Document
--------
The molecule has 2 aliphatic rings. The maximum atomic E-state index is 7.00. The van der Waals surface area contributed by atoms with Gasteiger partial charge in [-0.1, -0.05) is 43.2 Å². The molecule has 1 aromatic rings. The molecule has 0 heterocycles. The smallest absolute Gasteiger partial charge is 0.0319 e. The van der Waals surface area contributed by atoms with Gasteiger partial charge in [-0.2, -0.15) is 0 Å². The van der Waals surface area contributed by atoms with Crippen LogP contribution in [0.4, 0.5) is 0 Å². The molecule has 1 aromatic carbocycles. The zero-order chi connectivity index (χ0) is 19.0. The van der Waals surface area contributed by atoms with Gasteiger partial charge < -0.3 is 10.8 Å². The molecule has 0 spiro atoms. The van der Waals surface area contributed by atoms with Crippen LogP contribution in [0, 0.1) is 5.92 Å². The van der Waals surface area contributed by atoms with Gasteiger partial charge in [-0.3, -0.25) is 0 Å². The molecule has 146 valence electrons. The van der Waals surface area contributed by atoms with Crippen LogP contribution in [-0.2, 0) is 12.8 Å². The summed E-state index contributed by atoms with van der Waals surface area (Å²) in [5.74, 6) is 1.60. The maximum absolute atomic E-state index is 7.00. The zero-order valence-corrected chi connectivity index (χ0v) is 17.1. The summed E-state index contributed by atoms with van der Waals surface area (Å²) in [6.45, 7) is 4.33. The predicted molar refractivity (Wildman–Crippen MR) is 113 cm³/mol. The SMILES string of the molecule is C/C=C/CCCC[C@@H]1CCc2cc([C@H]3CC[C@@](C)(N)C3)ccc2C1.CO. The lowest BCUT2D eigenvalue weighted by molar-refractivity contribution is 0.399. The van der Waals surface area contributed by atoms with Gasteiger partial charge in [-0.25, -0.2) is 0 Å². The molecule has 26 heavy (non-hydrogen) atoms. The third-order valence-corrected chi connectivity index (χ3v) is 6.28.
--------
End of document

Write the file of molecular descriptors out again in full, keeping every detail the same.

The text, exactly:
The molecule has 2 aliphatic rings. The maximum atomic E-state index is 7.00. The van der Waals surface area contributed by atoms with Gasteiger partial charge in [-0.1, -0.05) is 43.2 Å². The molecule has 1 aromatic rings. The molecule has 0 heterocycles. The smallest absolute Gasteiger partial charge is 0.0319 e. The van der Waals surface area contributed by atoms with Gasteiger partial charge in [-0.2, -0.15) is 0 Å². The van der Waals surface area contributed by atoms with Crippen LogP contribution in [0.4, 0.5) is 0 Å². The molecule has 1 aromatic carbocycles. The zero-order chi connectivity index (χ0) is 19.0. The van der Waals surface area contributed by atoms with Gasteiger partial charge < -0.3 is 10.8 Å². The molecule has 0 spiro atoms. The van der Waals surface area contributed by atoms with Crippen LogP contribution in [0, 0.1) is 5.92 Å². The van der Waals surface area contributed by atoms with Gasteiger partial charge in [-0.3, -0.25) is 0 Å². The molecule has 146 valence electrons. The van der Waals surface area contributed by atoms with Crippen LogP contribution in [-0.2, 0) is 12.8 Å². The summed E-state index contributed by atoms with van der Waals surface area (Å²) in [5.74, 6) is 1.60. The maximum absolute atomic E-state index is 7.00. The zero-order valence-corrected chi connectivity index (χ0v) is 17.1. The summed E-state index contributed by atoms with van der Waals surface area (Å²) in [6.45, 7) is 4.33. The predicted molar refractivity (Wildman–Crippen MR) is 113 cm³/mol. The SMILES string of the molecule is C/C=C/CCCC[C@@H]1CCc2cc([C@H]3CC[C@@](C)(N)C3)ccc2C1.CO. The lowest BCUT2D eigenvalue weighted by molar-refractivity contribution is 0.399. The van der Waals surface area contributed by atoms with Gasteiger partial charge in [-0.25, -0.2) is 0 Å². The molecule has 26 heavy (non-hydrogen) atoms. The third-order valence-corrected chi connectivity index (χ3v) is 6.28.